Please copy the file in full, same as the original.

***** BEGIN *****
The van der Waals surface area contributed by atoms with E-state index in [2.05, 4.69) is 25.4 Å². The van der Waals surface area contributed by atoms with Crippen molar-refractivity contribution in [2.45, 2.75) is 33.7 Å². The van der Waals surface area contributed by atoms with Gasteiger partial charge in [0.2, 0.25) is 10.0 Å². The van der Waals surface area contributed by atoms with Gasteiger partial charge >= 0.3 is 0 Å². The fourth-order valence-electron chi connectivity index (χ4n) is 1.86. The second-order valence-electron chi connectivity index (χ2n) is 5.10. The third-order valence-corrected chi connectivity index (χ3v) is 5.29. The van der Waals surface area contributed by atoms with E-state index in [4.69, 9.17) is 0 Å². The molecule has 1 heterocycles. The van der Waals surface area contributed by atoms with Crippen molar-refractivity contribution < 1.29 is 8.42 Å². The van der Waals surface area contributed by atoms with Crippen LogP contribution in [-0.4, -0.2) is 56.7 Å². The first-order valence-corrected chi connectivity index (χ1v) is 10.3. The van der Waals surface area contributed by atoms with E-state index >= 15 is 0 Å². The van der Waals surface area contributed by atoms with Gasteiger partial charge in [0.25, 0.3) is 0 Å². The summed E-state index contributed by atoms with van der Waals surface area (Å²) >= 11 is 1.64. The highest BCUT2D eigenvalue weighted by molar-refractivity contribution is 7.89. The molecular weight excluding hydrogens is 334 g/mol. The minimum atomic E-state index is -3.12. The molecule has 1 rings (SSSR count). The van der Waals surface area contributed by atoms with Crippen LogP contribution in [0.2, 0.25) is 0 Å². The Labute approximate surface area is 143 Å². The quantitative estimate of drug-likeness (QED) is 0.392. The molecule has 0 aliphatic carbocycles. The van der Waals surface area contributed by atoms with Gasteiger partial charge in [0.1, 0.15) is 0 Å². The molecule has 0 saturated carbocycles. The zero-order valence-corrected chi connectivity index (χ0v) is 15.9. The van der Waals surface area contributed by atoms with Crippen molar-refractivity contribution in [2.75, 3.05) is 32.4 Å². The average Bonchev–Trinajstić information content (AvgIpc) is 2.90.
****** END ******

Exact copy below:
The van der Waals surface area contributed by atoms with E-state index in [2.05, 4.69) is 25.4 Å². The van der Waals surface area contributed by atoms with Crippen molar-refractivity contribution in [2.45, 2.75) is 33.7 Å². The van der Waals surface area contributed by atoms with Gasteiger partial charge in [0.2, 0.25) is 10.0 Å². The van der Waals surface area contributed by atoms with Gasteiger partial charge >= 0.3 is 0 Å². The fourth-order valence-electron chi connectivity index (χ4n) is 1.86. The second-order valence-electron chi connectivity index (χ2n) is 5.10. The third-order valence-corrected chi connectivity index (χ3v) is 5.29. The van der Waals surface area contributed by atoms with E-state index in [4.69, 9.17) is 0 Å². The molecule has 1 heterocycles. The van der Waals surface area contributed by atoms with Crippen molar-refractivity contribution < 1.29 is 8.42 Å². The van der Waals surface area contributed by atoms with Crippen LogP contribution in [-0.4, -0.2) is 56.7 Å². The first-order valence-corrected chi connectivity index (χ1v) is 10.3. The van der Waals surface area contributed by atoms with E-state index >= 15 is 0 Å². The van der Waals surface area contributed by atoms with Gasteiger partial charge in [0.25, 0.3) is 0 Å². The summed E-state index contributed by atoms with van der Waals surface area (Å²) >= 11 is 1.64. The highest BCUT2D eigenvalue weighted by molar-refractivity contribution is 7.89. The molecular weight excluding hydrogens is 334 g/mol. The minimum atomic E-state index is -3.12. The molecule has 1 rings (SSSR count). The van der Waals surface area contributed by atoms with Crippen LogP contribution in [0.2, 0.25) is 0 Å². The Labute approximate surface area is 143 Å². The quantitative estimate of drug-likeness (QED) is 0.392. The molecule has 0 aliphatic carbocycles. The van der Waals surface area contributed by atoms with Gasteiger partial charge in [0.1, 0.15) is 0 Å². The molecule has 0 saturated carbocycles. The zero-order valence-corrected chi connectivity index (χ0v) is 15.9. The van der Waals surface area contributed by atoms with Crippen molar-refractivity contribution in [2.75, 3.05) is 32.4 Å². The average Bonchev–Trinajstić information content (AvgIpc) is 2.90.